Jasper Johns born 15 May 1930
Jasper Johns is a contemporary American artist best known for painting and printmaking and associated with the Pop Art and Neo-Dada movements.
Born in Augusta, Georgia, Jasper Johns grew up in Allendale, South Carolina. Johns studied at the University of South Carolina from 1947 to 1948. He then moved to New York City and studied briefly at Parsons School of Design in 1949. While in New York, Johns met Robert Rauschenberg, with whom he had a artistic and sexual relationship, as well as Merce Cunningham and John Cage. Working together they explored the contemporary art scene, and began developing their ideas on art. United by friendship and shared homosexuality they were to have a profound effect on the creative arts in 1950s New York - helping to define post-modernism.
In 1952 and 1953 he was stationed in Sendai, Japan during the Korean War.
In 1958, gallery owner Leo Castelli discovered Johns while visiting Robert Rauschenberg's studio.
Johns is best known for his painting Flag (1954-55), which he painted after having a dream of the American flag. His work is often described as a 'Neo-Dadaist', as opposed to pop art, even though his subject matter often includes images and objects from popular culture. Still, many compilations on pop art include Jasper Johns as a pop artist because of his artistic use of classical iconography.
Early works were composed using simple schema such as flags, maps, targets, letters and numbers. Johns' treatment of the surface is often lush and painterly; he is famous for incorporating such media as Encaustic (wax-based paint), and plaster relief in his paintings. Johns played with and presented opposites, contradictions, paradoxes, and ironies, much like Marcel Duchamp (who was associated with the Dada movement). Johns also produces intaglio prints, sculptures and lithographs with similar motifs.
Johns' breakthrough move, which was to inform much later work by others, was to appropriate popular iconography for painting, thus allowing a set of familiar associations to answer the need for subject. Though the Abstract Expressionists disdained subject matter, in the end it could be said that they simply changed subjects. Johns neutralised the subject, so that something like pure paint - painted surface - could declare itself. For twenty years after Johns painted Flag, the surface - in Andy Warhol's silkscreens or Robert Irwin's illuminated ambiances - could suffice.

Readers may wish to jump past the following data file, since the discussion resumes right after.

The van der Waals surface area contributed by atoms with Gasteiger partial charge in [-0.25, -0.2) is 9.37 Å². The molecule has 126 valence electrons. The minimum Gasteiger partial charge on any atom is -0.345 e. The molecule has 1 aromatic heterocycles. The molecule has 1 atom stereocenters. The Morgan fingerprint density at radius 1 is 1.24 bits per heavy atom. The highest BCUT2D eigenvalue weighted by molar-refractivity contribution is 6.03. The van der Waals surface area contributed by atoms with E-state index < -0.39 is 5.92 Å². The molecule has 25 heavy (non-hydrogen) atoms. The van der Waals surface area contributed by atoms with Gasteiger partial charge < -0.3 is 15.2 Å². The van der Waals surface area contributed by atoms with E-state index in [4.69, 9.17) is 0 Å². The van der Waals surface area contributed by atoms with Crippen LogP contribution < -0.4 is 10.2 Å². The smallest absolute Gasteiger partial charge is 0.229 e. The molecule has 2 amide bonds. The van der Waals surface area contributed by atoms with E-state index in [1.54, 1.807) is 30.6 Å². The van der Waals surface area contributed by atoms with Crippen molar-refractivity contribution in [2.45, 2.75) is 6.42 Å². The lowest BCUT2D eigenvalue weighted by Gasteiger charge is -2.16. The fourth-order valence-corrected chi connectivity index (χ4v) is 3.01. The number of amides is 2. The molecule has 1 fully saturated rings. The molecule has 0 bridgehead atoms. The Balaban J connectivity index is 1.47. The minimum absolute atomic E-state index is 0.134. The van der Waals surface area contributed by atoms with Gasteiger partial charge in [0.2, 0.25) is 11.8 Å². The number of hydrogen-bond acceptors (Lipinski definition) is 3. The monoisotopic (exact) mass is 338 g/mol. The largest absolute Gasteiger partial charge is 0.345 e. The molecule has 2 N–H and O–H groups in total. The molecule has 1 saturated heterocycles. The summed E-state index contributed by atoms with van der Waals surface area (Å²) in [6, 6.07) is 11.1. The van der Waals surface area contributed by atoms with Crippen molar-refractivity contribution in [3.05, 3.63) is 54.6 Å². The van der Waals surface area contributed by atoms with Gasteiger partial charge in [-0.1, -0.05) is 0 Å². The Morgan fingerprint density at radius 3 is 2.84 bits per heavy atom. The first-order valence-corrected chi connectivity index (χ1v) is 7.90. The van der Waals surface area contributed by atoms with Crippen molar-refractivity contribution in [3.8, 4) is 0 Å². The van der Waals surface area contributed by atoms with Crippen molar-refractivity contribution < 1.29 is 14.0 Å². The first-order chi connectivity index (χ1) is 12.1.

In contrast to the concept of macho 'artist hero' as ascribed to Abstract Expressionist figures such as Jackson Pollock and Willem de Kooning, whose paintings are fully indexical (that is, standing effectively as an all-over canvas signature), Neo-Dadaists like Johns and Robert Rauschenberg seem preoccupied with a lessening of the reliance of their art on indexical qualities, seeking instead to create meaning solely through the use of conventional symbols, painted indexically in what some have interpreted as a rebuttal of the hallowed individuality of the Abstract Expressionists. There is also the issue of symbols existing outside of any referential context; Johns' flag, for instance, is primarily a visual object, divorced from its symbolic connotations and reduced to something in-itself.
Since the 1980s, Johns produces paintings at four to five a year, sometimes not at all during a year. His large scale paintings are much favoured by collectors and due to their rarity, it is known that Johns' works are extremely difficult to acquire.
Above, Jasper Johns, 1997 by Chuck Close
Popular Themes and Searches
Academics Activists Actors Architects Aristocrats Artists Ballet Beat Generation Bisexuals Broadcasters Broadway Businessmen Choreographers Classical Music Comedians Composers Critics Dancers Death by suicide Death from HIV/Aids DJs Drag Fashion Designers Female Impersonators Film Film Directors Hollywood Illustrators Journalists Leftfield/Avant-Garde Military Men Musical Theatre Musicians Novelists Olympic Medalists Oscar Wilde Painters Photographers Playwrights Poets Politicians Popular Music Porn Stars Radio Screenwriters Singers Songwriters Sportsmen Television Theatre Theatre Directors Tony Award winners Victorians World War 2 World War I Writers